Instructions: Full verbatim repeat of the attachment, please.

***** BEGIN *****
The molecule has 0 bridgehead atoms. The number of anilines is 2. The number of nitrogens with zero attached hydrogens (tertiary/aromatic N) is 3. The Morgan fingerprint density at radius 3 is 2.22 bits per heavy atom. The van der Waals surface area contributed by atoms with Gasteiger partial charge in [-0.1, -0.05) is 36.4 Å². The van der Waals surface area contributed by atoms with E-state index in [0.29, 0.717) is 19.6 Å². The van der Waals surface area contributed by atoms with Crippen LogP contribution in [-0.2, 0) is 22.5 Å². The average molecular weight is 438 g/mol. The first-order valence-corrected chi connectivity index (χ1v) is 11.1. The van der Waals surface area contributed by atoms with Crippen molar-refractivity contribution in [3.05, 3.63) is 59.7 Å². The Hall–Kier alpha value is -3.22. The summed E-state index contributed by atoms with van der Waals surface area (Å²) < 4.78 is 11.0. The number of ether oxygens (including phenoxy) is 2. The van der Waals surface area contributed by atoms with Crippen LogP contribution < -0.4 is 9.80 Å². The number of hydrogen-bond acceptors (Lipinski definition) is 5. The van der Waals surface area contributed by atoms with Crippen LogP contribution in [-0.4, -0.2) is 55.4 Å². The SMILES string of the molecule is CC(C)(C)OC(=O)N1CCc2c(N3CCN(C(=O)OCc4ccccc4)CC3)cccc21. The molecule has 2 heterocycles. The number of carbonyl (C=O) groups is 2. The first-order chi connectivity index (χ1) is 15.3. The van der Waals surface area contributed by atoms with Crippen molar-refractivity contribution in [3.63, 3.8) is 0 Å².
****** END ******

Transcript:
The molecule has 0 bridgehead atoms. The number of anilines is 2. The number of nitrogens with zero attached hydrogens (tertiary/aromatic N) is 3. The Morgan fingerprint density at radius 3 is 2.22 bits per heavy atom. The van der Waals surface area contributed by atoms with Gasteiger partial charge in [-0.1, -0.05) is 36.4 Å². The van der Waals surface area contributed by atoms with E-state index in [0.29, 0.717) is 19.6 Å². The van der Waals surface area contributed by atoms with Crippen LogP contribution in [-0.2, 0) is 22.5 Å². The average molecular weight is 438 g/mol. The first-order valence-corrected chi connectivity index (χ1v) is 11.1. The van der Waals surface area contributed by atoms with Crippen molar-refractivity contribution in [3.05, 3.63) is 59.7 Å². The Hall–Kier alpha value is -3.22. The summed E-state index contributed by atoms with van der Waals surface area (Å²) < 4.78 is 11.0. The number of ether oxygens (including phenoxy) is 2. The van der Waals surface area contributed by atoms with Crippen LogP contribution < -0.4 is 9.80 Å². The number of hydrogen-bond acceptors (Lipinski definition) is 5. The van der Waals surface area contributed by atoms with Crippen LogP contribution in [-0.4, -0.2) is 55.4 Å². The SMILES string of the molecule is CC(C)(C)OC(=O)N1CCc2c(N3CCN(C(=O)OCc4ccccc4)CC3)cccc21. The molecule has 2 heterocycles. The number of carbonyl (C=O) groups is 2. The first-order chi connectivity index (χ1) is 15.3. The van der Waals surface area contributed by atoms with Crippen molar-refractivity contribution in [3.63, 3.8) is 0 Å².